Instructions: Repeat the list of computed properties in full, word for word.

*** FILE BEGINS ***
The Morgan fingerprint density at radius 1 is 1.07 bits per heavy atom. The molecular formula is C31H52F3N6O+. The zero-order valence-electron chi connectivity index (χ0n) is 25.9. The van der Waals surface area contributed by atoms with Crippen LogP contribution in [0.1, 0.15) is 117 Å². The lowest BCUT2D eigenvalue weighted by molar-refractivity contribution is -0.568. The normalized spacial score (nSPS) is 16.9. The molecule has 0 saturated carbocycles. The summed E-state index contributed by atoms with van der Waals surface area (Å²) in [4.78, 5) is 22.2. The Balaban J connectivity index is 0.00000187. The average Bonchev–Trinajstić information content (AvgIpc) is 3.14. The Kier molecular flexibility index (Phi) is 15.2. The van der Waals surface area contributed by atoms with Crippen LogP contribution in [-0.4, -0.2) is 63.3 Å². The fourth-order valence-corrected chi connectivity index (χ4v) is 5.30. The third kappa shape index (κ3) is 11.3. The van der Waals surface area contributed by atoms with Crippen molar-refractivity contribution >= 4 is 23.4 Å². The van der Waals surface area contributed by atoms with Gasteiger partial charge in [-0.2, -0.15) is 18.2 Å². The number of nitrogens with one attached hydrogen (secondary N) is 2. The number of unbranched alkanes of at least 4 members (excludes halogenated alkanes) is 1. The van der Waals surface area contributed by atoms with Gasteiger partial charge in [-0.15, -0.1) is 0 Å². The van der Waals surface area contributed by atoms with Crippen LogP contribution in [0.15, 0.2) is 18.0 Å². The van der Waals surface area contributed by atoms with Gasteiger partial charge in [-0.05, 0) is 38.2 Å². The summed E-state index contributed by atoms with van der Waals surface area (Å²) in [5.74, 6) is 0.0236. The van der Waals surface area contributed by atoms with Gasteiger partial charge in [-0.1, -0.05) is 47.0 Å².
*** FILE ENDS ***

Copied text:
The Morgan fingerprint density at radius 1 is 1.07 bits per heavy atom. The molecular formula is C31H52F3N6O+. The zero-order valence-electron chi connectivity index (χ0n) is 25.9. The van der Waals surface area contributed by atoms with Crippen LogP contribution in [0.1, 0.15) is 117 Å². The lowest BCUT2D eigenvalue weighted by molar-refractivity contribution is -0.568. The normalized spacial score (nSPS) is 16.9. The molecule has 0 saturated carbocycles. The summed E-state index contributed by atoms with van der Waals surface area (Å²) in [4.78, 5) is 22.2. The Balaban J connectivity index is 0.00000187. The average Bonchev–Trinajstić information content (AvgIpc) is 3.14. The Kier molecular flexibility index (Phi) is 15.2. The van der Waals surface area contributed by atoms with Crippen LogP contribution in [-0.4, -0.2) is 63.3 Å². The fourth-order valence-corrected chi connectivity index (χ4v) is 5.30. The third kappa shape index (κ3) is 11.3. The van der Waals surface area contributed by atoms with Crippen molar-refractivity contribution >= 4 is 23.4 Å². The van der Waals surface area contributed by atoms with Gasteiger partial charge in [-0.2, -0.15) is 18.2 Å². The number of nitrogens with one attached hydrogen (secondary N) is 2. The number of unbranched alkanes of at least 4 members (excludes halogenated alkanes) is 1. The van der Waals surface area contributed by atoms with Gasteiger partial charge in [-0.15, -0.1) is 0 Å². The van der Waals surface area contributed by atoms with Crippen LogP contribution in [0.15, 0.2) is 18.0 Å². The van der Waals surface area contributed by atoms with Gasteiger partial charge in [-0.05, 0) is 38.2 Å². The summed E-state index contributed by atoms with van der Waals surface area (Å²) in [5.74, 6) is 0.0236. The van der Waals surface area contributed by atoms with Gasteiger partial charge in [-0.1, -0.05) is 47.0 Å².